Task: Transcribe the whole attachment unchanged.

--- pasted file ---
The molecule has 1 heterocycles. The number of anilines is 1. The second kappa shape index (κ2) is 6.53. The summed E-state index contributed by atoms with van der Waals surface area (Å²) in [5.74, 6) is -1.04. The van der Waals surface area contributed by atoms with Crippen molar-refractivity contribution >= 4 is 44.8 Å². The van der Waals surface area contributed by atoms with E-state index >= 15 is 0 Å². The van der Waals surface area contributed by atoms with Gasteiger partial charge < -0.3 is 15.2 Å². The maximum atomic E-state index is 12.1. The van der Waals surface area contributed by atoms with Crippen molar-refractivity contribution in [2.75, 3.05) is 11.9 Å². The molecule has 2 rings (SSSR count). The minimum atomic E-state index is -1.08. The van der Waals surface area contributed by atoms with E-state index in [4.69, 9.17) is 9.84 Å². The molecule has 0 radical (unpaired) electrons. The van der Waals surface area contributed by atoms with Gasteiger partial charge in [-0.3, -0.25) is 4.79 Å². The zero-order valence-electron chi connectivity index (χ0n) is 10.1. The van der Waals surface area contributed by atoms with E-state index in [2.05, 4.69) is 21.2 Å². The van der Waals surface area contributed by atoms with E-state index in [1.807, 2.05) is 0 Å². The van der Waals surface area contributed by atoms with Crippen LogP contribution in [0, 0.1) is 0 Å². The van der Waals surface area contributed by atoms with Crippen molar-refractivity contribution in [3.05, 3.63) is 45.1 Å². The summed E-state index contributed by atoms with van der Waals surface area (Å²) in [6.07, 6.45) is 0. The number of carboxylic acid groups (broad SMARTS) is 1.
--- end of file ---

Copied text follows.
The molecule has 1 heterocycles. The number of anilines is 1. The second kappa shape index (κ2) is 6.53. The summed E-state index contributed by atoms with van der Waals surface area (Å²) in [5.74, 6) is -1.04. The van der Waals surface area contributed by atoms with Crippen molar-refractivity contribution >= 4 is 44.8 Å². The van der Waals surface area contributed by atoms with E-state index >= 15 is 0 Å². The van der Waals surface area contributed by atoms with Gasteiger partial charge < -0.3 is 15.2 Å². The maximum atomic E-state index is 12.1. The van der Waals surface area contributed by atoms with Crippen molar-refractivity contribution in [2.75, 3.05) is 11.9 Å². The molecule has 2 rings (SSSR count). The minimum atomic E-state index is -1.08. The van der Waals surface area contributed by atoms with E-state index in [4.69, 9.17) is 9.84 Å². The molecule has 0 radical (unpaired) electrons. The van der Waals surface area contributed by atoms with Gasteiger partial charge in [-0.3, -0.25) is 4.79 Å². The zero-order valence-electron chi connectivity index (χ0n) is 10.1. The van der Waals surface area contributed by atoms with E-state index in [2.05, 4.69) is 21.2 Å². The van der Waals surface area contributed by atoms with E-state index in [1.807, 2.05) is 0 Å². The van der Waals surface area contributed by atoms with Crippen LogP contribution in [0, 0.1) is 0 Å². The van der Waals surface area contributed by atoms with Crippen molar-refractivity contribution in [3.05, 3.63) is 45.1 Å². The summed E-state index contributed by atoms with van der Waals surface area (Å²) in [6.07, 6.45) is 0. The number of carboxylic acid groups (broad SMARTS) is 1.